Do You Let Your Emotions Fill Your Shopping Bag?

3 Minute Read

Girl loves boy. Boy breaks up with girl. Girl spends way too much on shoes.

You’ve seen it on TV a thousand times. Yes, it’s a ridiculous stereotype, but it happens—to women and men.

We buy something to cheer ourselves up when we’re stressed, anxious, sad or afraid. It’s called retail therapy, and we’ve all experienced it in one way or another.


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This "harmless" fun can lead to a budgeting headache when the excitement fades. (Why did I buy that gold-plated tissue box again?) Emotional spending is just a short-term fix for a bigger problem. And it’s not the most effective coping method for whatever ails you.

Emotional spending is just a short-term fix for a bigger problem.

Next time, have a better plan. Here’s how to keep your emotions away from your shopping cart:

Proactive Planning

While you can’t predict when something difficult will happen, you can be prepared for it when it does. A good budget can help in spades.

Before the month begins, decide how much of your income will go toward your essentials (like rent and utilities) and how much will go toward your money goals (like paying off debt or building your emergency fund).

Then divide the rest of your income and put it toward anything else you want or need. As long as your budget equals zero at the end of the month, your plan is set!

Related: Need help with budgeting? Check out our free budget software, EveryDollar.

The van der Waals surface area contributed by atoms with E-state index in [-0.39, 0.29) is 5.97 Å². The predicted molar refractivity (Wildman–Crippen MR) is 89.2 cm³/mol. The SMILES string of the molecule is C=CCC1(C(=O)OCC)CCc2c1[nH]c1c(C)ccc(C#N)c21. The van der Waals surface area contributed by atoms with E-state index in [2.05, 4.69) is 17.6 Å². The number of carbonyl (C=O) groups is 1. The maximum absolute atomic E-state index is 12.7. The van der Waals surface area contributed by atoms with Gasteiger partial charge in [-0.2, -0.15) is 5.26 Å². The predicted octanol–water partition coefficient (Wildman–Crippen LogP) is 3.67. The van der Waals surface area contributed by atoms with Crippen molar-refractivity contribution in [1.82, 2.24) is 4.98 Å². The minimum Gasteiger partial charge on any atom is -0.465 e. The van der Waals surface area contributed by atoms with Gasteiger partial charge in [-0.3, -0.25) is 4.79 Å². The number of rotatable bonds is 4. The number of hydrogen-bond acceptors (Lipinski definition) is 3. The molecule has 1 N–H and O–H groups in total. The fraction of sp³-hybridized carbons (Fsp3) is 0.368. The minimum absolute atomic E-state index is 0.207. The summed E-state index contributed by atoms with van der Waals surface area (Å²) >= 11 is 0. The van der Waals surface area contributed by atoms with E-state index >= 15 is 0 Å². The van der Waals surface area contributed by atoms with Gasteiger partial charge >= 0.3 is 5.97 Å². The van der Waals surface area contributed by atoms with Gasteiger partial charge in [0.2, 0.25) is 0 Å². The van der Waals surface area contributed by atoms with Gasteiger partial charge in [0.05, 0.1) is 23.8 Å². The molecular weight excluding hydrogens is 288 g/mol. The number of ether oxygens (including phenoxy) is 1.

Stick to the Plan

Now, it’s time for the hard part—sticking to the plan. When you’re too tired or stressed to think rationally about your spending, stop! Then ask yourself three questions:

  1. Why do I want this item? Did you find yourself driving to the store five minutes ago with no idea of what you were looking for? Impulse alert! When you’re feeling down in the dumps, skip the window-shopping and opt for a Redbox cryfest instead. Cheaper and more therapeutic.
  2. Will I really use it? Is that cat hat you’re buying for Mr. Whiskers really going to serve you (or him) in the long run? How about those cast-iron bacon bowls? Can’t you just eat your meat next to your eggs? Ask yourself how often you’re going to use whatever it is you want. If it’s a buy-it-and-forget-it purchase, go ahead and forget it now.
  3. Does it fit within my budget? Let’s say you started saving for a new grill this month. But you had a particularly exhausting week at work and decided you want to buy it pronto. The only problem is you don’t have the cash you need. Think about it like this: Those burgers will taste way better on a debt-free grill than on a financed one. Way better.

Don’t buy things based on how you feel. Buy things based on your budget. That may mean waiting on certain purchases until your head clears and life settles down again./p>

Don’t buy things based on how you feel. Buy things based on your budget.

And if you still want it after that (and you have room in your budget), buy your fancy shoes or your gas grill! Just wait until the moment’s right.

Use the envelope system to help you when retail therapy rears its ugly head. When the cash is gone, it’s gone. No overspending and no regrets.

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